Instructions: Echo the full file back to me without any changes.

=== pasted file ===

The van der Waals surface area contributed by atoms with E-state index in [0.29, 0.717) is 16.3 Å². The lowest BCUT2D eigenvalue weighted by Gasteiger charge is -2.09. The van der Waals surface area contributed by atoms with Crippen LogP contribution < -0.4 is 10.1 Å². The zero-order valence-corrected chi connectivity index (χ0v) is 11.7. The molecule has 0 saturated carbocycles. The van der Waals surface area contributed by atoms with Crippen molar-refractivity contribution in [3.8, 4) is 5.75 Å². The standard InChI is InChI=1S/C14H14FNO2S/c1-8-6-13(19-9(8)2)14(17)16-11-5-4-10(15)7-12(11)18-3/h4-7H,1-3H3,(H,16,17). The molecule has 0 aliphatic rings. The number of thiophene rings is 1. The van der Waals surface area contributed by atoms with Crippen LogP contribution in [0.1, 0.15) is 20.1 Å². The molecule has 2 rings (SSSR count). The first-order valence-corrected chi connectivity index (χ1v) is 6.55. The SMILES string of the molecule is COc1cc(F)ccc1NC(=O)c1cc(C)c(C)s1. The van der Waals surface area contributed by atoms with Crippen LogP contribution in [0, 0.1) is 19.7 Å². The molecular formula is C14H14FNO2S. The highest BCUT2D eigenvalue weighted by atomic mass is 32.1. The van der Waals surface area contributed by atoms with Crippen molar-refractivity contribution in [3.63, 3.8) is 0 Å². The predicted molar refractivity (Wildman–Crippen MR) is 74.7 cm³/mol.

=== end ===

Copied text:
The van der Waals surface area contributed by atoms with E-state index in [0.29, 0.717) is 16.3 Å². The lowest BCUT2D eigenvalue weighted by Gasteiger charge is -2.09. The van der Waals surface area contributed by atoms with Crippen LogP contribution < -0.4 is 10.1 Å². The zero-order valence-corrected chi connectivity index (χ0v) is 11.7. The molecule has 0 saturated carbocycles. The van der Waals surface area contributed by atoms with Crippen molar-refractivity contribution in [3.8, 4) is 5.75 Å². The standard InChI is InChI=1S/C14H14FNO2S/c1-8-6-13(19-9(8)2)14(17)16-11-5-4-10(15)7-12(11)18-3/h4-7H,1-3H3,(H,16,17). The molecule has 0 aliphatic rings. The number of thiophene rings is 1. The van der Waals surface area contributed by atoms with Crippen LogP contribution in [0.1, 0.15) is 20.1 Å². The molecule has 2 rings (SSSR count). The first-order valence-corrected chi connectivity index (χ1v) is 6.55. The SMILES string of the molecule is COc1cc(F)ccc1NC(=O)c1cc(C)c(C)s1. The van der Waals surface area contributed by atoms with Crippen LogP contribution in [0, 0.1) is 19.7 Å². The molecular formula is C14H14FNO2S. The highest BCUT2D eigenvalue weighted by atomic mass is 32.1. The van der Waals surface area contributed by atoms with Crippen molar-refractivity contribution in [3.63, 3.8) is 0 Å². The predicted molar refractivity (Wildman–Crippen MR) is 74.7 cm³/mol.